Sin #1 – Lust
It’s fine to have a favorite mutual fund, but just make sure that your affection for the investment is rooted in reality. Too often, 401k investors will look at past returns or untapped potential as a reason to fall in love with a mutual fund — even when quarterly statements tell a very different story.
Take one of the flagship mutual funds, Fidelity Magellan (MUTF: FMAGX). From early 2003 to early 2006, investors were rewarded with eye-popping returns of almost 50%, and assets under management were cruising at around $50 billion. The fund was popular and highly profitable, and coworkers could pat each other on the back for choosing this great fund that was so good to them.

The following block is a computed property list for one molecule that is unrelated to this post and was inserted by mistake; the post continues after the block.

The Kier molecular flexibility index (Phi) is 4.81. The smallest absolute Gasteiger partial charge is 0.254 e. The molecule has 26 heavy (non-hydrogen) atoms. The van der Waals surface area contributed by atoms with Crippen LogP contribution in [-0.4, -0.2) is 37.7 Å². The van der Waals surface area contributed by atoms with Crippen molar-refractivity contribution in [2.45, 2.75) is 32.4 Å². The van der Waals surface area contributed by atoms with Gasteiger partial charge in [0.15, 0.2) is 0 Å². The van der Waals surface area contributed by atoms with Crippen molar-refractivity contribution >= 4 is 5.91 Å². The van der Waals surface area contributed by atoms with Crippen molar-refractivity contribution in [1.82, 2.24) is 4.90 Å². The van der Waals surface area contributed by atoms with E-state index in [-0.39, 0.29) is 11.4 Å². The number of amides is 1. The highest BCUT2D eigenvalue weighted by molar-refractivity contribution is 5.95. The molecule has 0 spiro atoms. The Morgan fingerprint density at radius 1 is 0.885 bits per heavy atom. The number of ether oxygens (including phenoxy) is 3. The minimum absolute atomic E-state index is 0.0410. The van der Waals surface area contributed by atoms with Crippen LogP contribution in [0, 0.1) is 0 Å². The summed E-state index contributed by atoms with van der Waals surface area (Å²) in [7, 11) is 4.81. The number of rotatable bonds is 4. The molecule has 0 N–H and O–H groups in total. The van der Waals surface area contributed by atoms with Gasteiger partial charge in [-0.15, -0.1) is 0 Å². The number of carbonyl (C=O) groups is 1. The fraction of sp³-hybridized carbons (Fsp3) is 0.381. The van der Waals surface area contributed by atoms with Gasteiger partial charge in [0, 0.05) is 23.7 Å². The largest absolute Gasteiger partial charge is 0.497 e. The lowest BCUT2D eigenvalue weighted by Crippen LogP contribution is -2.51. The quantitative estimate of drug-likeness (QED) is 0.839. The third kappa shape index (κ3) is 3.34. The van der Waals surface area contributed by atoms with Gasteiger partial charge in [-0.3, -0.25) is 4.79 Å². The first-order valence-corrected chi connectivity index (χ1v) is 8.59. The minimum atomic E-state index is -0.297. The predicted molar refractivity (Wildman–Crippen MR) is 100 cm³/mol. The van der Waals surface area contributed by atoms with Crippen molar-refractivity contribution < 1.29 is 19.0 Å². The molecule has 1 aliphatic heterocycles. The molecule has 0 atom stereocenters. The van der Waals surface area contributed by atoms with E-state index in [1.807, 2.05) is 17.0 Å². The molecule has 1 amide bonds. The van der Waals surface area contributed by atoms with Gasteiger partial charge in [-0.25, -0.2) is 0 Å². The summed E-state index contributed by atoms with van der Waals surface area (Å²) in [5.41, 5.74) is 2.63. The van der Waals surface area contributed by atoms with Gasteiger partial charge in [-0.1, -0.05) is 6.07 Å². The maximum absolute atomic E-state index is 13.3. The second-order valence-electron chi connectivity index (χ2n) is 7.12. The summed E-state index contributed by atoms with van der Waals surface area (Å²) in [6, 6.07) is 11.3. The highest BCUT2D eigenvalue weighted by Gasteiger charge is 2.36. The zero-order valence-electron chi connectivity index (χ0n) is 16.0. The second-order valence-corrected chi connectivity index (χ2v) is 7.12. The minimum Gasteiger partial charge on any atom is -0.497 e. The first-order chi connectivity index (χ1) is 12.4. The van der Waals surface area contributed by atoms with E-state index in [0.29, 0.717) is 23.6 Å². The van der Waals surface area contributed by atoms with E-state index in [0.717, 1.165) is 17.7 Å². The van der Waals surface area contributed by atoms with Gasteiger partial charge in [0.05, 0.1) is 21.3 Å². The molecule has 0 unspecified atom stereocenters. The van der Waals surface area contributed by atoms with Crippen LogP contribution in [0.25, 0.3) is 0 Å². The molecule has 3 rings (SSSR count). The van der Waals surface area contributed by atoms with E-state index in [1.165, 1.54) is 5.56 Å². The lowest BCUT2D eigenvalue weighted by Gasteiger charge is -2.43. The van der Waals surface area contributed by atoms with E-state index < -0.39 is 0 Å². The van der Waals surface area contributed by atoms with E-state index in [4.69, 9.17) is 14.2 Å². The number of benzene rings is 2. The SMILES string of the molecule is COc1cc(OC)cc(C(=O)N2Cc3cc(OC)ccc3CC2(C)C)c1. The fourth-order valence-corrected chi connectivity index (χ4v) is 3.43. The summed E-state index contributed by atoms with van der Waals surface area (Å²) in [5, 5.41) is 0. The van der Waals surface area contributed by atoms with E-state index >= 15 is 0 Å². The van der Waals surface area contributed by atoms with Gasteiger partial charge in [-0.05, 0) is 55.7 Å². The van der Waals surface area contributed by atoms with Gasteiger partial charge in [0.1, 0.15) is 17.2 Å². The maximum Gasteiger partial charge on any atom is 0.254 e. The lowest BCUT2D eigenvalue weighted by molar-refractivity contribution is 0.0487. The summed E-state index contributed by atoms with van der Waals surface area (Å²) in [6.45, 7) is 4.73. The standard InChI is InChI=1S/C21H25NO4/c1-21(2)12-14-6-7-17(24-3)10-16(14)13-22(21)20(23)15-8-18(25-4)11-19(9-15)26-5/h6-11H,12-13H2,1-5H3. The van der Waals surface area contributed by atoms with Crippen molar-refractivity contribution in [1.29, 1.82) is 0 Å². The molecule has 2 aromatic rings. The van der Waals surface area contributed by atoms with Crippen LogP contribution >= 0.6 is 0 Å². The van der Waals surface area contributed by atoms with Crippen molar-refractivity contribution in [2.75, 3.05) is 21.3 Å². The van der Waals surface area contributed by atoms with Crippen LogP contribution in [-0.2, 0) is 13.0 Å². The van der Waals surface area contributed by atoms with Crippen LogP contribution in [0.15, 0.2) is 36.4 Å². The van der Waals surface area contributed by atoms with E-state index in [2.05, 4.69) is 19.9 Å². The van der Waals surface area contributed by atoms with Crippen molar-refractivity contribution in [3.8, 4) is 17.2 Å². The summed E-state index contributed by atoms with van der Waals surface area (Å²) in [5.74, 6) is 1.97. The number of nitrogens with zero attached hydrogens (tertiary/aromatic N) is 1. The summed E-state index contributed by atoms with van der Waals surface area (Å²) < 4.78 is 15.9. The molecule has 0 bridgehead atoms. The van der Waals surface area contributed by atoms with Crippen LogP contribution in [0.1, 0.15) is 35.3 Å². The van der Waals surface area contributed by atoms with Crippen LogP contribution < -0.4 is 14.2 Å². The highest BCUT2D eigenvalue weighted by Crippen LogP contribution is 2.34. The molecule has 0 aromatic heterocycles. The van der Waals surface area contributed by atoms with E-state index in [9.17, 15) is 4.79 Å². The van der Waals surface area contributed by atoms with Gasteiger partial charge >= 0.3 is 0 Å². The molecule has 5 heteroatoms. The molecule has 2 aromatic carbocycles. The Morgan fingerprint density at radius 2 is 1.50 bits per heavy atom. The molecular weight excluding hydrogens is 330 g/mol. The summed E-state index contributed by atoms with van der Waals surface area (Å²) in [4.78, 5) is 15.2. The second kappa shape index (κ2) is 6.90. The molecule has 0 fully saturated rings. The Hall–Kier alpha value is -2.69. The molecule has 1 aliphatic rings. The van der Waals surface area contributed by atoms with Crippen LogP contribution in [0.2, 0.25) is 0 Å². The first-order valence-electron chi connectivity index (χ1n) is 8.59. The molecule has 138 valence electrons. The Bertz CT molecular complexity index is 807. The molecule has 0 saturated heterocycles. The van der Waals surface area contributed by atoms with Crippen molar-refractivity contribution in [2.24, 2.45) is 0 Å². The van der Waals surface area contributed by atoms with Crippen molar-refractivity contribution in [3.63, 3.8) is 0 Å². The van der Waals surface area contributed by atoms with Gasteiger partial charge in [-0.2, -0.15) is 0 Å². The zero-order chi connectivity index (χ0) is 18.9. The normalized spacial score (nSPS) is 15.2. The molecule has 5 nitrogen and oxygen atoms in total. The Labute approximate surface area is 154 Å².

Except Magellan’s gains in that timeframe essentially track the major indexes. And over the last five years as the bull market has faded, the fund is off 35% while the major indexes are flat. What’s more, for two separate periods in 2009 FMAGX had Morningstar’s worst rating of just one star.
Breaking up is hard to do — but sometimes it’s for the best. Don’t let lust cloud your judgment and erode your 401k’s value.